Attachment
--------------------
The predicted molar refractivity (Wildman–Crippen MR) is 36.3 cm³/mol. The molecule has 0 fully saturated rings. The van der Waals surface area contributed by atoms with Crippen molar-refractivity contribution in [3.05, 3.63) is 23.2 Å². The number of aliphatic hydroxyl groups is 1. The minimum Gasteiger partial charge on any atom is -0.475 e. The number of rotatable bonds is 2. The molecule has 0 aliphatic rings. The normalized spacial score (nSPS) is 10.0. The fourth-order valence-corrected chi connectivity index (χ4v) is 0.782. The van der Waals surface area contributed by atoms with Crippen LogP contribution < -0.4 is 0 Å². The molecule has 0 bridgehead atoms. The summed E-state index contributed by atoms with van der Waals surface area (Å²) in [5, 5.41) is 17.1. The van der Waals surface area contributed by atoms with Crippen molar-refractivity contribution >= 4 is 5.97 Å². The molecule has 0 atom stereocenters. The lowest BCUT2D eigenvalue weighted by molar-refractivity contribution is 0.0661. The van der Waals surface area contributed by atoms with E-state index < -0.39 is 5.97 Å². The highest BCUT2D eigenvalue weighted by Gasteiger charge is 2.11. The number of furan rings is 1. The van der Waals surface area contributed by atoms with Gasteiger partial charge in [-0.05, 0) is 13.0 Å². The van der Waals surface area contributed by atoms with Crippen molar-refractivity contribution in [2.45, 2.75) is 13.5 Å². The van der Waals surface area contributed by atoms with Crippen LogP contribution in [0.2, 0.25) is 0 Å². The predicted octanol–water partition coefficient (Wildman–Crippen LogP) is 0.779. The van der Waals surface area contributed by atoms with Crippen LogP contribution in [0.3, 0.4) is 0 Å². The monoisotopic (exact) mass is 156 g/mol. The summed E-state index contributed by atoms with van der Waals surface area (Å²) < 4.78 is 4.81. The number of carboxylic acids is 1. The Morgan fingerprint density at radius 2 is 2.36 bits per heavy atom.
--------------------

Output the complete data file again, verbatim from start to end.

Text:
The predicted molar refractivity (Wildman–Crippen MR) is 36.3 cm³/mol. The molecule has 0 fully saturated rings. The van der Waals surface area contributed by atoms with Crippen molar-refractivity contribution in [3.05, 3.63) is 23.2 Å². The number of aliphatic hydroxyl groups is 1. The minimum Gasteiger partial charge on any atom is -0.475 e. The number of rotatable bonds is 2. The molecule has 0 aliphatic rings. The normalized spacial score (nSPS) is 10.0. The fourth-order valence-corrected chi connectivity index (χ4v) is 0.782. The van der Waals surface area contributed by atoms with Crippen LogP contribution < -0.4 is 0 Å². The molecule has 0 bridgehead atoms. The summed E-state index contributed by atoms with van der Waals surface area (Å²) in [5, 5.41) is 17.1. The van der Waals surface area contributed by atoms with Crippen molar-refractivity contribution >= 4 is 5.97 Å². The molecule has 0 atom stereocenters. The lowest BCUT2D eigenvalue weighted by molar-refractivity contribution is 0.0661. The van der Waals surface area contributed by atoms with E-state index < -0.39 is 5.97 Å². The highest BCUT2D eigenvalue weighted by Gasteiger charge is 2.11. The number of furan rings is 1. The van der Waals surface area contributed by atoms with Gasteiger partial charge in [-0.05, 0) is 13.0 Å². The van der Waals surface area contributed by atoms with Crippen molar-refractivity contribution in [2.45, 2.75) is 13.5 Å². The van der Waals surface area contributed by atoms with Crippen LogP contribution in [0.2, 0.25) is 0 Å². The predicted octanol–water partition coefficient (Wildman–Crippen LogP) is 0.779. The van der Waals surface area contributed by atoms with Crippen LogP contribution in [0.3, 0.4) is 0 Å². The monoisotopic (exact) mass is 156 g/mol. The summed E-state index contributed by atoms with van der Waals surface area (Å²) < 4.78 is 4.81. The number of carboxylic acids is 1. The Morgan fingerprint density at radius 2 is 2.36 bits per heavy atom.